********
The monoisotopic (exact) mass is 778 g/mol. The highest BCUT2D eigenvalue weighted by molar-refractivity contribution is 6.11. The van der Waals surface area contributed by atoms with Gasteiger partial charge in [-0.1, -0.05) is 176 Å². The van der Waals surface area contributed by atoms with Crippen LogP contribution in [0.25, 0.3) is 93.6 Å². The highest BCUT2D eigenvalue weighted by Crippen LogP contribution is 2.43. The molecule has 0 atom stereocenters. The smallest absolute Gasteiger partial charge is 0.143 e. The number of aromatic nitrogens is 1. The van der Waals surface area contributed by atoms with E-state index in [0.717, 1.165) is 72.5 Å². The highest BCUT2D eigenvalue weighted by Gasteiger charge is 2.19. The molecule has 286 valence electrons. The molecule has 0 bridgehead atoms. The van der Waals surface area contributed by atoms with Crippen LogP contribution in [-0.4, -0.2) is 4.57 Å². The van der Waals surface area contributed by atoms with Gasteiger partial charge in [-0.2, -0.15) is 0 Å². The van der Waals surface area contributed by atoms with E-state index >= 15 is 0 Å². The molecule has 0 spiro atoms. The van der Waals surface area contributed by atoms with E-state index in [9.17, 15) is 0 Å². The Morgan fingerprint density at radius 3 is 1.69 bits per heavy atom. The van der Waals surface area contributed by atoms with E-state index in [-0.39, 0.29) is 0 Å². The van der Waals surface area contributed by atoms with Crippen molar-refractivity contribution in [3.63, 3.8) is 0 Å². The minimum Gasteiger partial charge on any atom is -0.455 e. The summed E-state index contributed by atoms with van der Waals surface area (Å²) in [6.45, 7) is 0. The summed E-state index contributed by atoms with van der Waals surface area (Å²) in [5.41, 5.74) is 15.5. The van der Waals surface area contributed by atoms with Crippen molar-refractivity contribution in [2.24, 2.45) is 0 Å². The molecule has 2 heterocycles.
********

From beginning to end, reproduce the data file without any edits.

The monoisotopic (exact) mass is 778 g/mol. The highest BCUT2D eigenvalue weighted by molar-refractivity contribution is 6.11. The van der Waals surface area contributed by atoms with Gasteiger partial charge in [-0.1, -0.05) is 176 Å². The van der Waals surface area contributed by atoms with Crippen LogP contribution in [0.25, 0.3) is 93.6 Å². The highest BCUT2D eigenvalue weighted by Crippen LogP contribution is 2.43. The molecule has 0 atom stereocenters. The smallest absolute Gasteiger partial charge is 0.143 e. The number of aromatic nitrogens is 1. The van der Waals surface area contributed by atoms with E-state index in [0.717, 1.165) is 72.5 Å². The highest BCUT2D eigenvalue weighted by Gasteiger charge is 2.19. The molecule has 286 valence electrons. The molecule has 0 bridgehead atoms. The van der Waals surface area contributed by atoms with Crippen LogP contribution in [-0.4, -0.2) is 4.57 Å². The van der Waals surface area contributed by atoms with Gasteiger partial charge in [-0.2, -0.15) is 0 Å². The van der Waals surface area contributed by atoms with E-state index >= 15 is 0 Å². The molecule has 0 spiro atoms. The van der Waals surface area contributed by atoms with E-state index in [9.17, 15) is 0 Å². The Morgan fingerprint density at radius 3 is 1.69 bits per heavy atom. The van der Waals surface area contributed by atoms with E-state index in [-0.39, 0.29) is 0 Å². The van der Waals surface area contributed by atoms with Crippen molar-refractivity contribution in [3.63, 3.8) is 0 Å². The minimum Gasteiger partial charge on any atom is -0.455 e. The summed E-state index contributed by atoms with van der Waals surface area (Å²) in [6.45, 7) is 0. The summed E-state index contributed by atoms with van der Waals surface area (Å²) in [5.41, 5.74) is 15.5. The van der Waals surface area contributed by atoms with Crippen molar-refractivity contribution in [2.24, 2.45) is 0 Å². The molecule has 2 heterocycles.